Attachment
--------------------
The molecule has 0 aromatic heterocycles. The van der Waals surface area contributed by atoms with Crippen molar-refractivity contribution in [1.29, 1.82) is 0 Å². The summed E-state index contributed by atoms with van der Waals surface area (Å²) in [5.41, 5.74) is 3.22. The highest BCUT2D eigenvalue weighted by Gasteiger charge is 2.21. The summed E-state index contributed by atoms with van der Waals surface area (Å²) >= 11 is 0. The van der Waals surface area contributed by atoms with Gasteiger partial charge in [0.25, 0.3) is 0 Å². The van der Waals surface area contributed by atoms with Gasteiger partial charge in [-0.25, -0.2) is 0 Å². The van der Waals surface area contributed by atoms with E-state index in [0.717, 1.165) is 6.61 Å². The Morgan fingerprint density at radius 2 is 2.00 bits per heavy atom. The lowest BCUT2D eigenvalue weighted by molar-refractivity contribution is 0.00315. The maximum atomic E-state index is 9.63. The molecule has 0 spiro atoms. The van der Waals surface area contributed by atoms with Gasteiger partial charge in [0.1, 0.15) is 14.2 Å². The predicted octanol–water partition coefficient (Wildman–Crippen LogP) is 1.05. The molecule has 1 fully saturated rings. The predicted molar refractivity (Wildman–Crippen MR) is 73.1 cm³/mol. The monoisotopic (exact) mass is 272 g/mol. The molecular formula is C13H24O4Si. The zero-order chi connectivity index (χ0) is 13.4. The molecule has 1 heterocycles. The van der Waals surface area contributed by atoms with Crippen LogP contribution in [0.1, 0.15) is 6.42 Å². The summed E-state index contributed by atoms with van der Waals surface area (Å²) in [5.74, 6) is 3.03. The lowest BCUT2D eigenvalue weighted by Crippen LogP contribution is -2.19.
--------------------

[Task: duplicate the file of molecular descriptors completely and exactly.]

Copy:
The molecule has 0 aromatic heterocycles. The van der Waals surface area contributed by atoms with Crippen molar-refractivity contribution in [1.29, 1.82) is 0 Å². The summed E-state index contributed by atoms with van der Waals surface area (Å²) in [5.41, 5.74) is 3.22. The highest BCUT2D eigenvalue weighted by Gasteiger charge is 2.21. The summed E-state index contributed by atoms with van der Waals surface area (Å²) >= 11 is 0. The van der Waals surface area contributed by atoms with Gasteiger partial charge in [0.25, 0.3) is 0 Å². The van der Waals surface area contributed by atoms with Gasteiger partial charge in [-0.25, -0.2) is 0 Å². The van der Waals surface area contributed by atoms with E-state index in [0.717, 1.165) is 6.61 Å². The Morgan fingerprint density at radius 2 is 2.00 bits per heavy atom. The lowest BCUT2D eigenvalue weighted by molar-refractivity contribution is 0.00315. The maximum atomic E-state index is 9.63. The molecule has 0 spiro atoms. The van der Waals surface area contributed by atoms with Gasteiger partial charge in [0.1, 0.15) is 14.2 Å². The predicted octanol–water partition coefficient (Wildman–Crippen LogP) is 1.05. The molecule has 1 fully saturated rings. The predicted molar refractivity (Wildman–Crippen MR) is 73.1 cm³/mol. The monoisotopic (exact) mass is 272 g/mol. The molecular formula is C13H24O4Si. The zero-order chi connectivity index (χ0) is 13.4. The molecule has 1 heterocycles. The van der Waals surface area contributed by atoms with Crippen LogP contribution in [0.1, 0.15) is 6.42 Å². The summed E-state index contributed by atoms with van der Waals surface area (Å²) in [5.74, 6) is 3.03. The lowest BCUT2D eigenvalue weighted by Crippen LogP contribution is -2.19.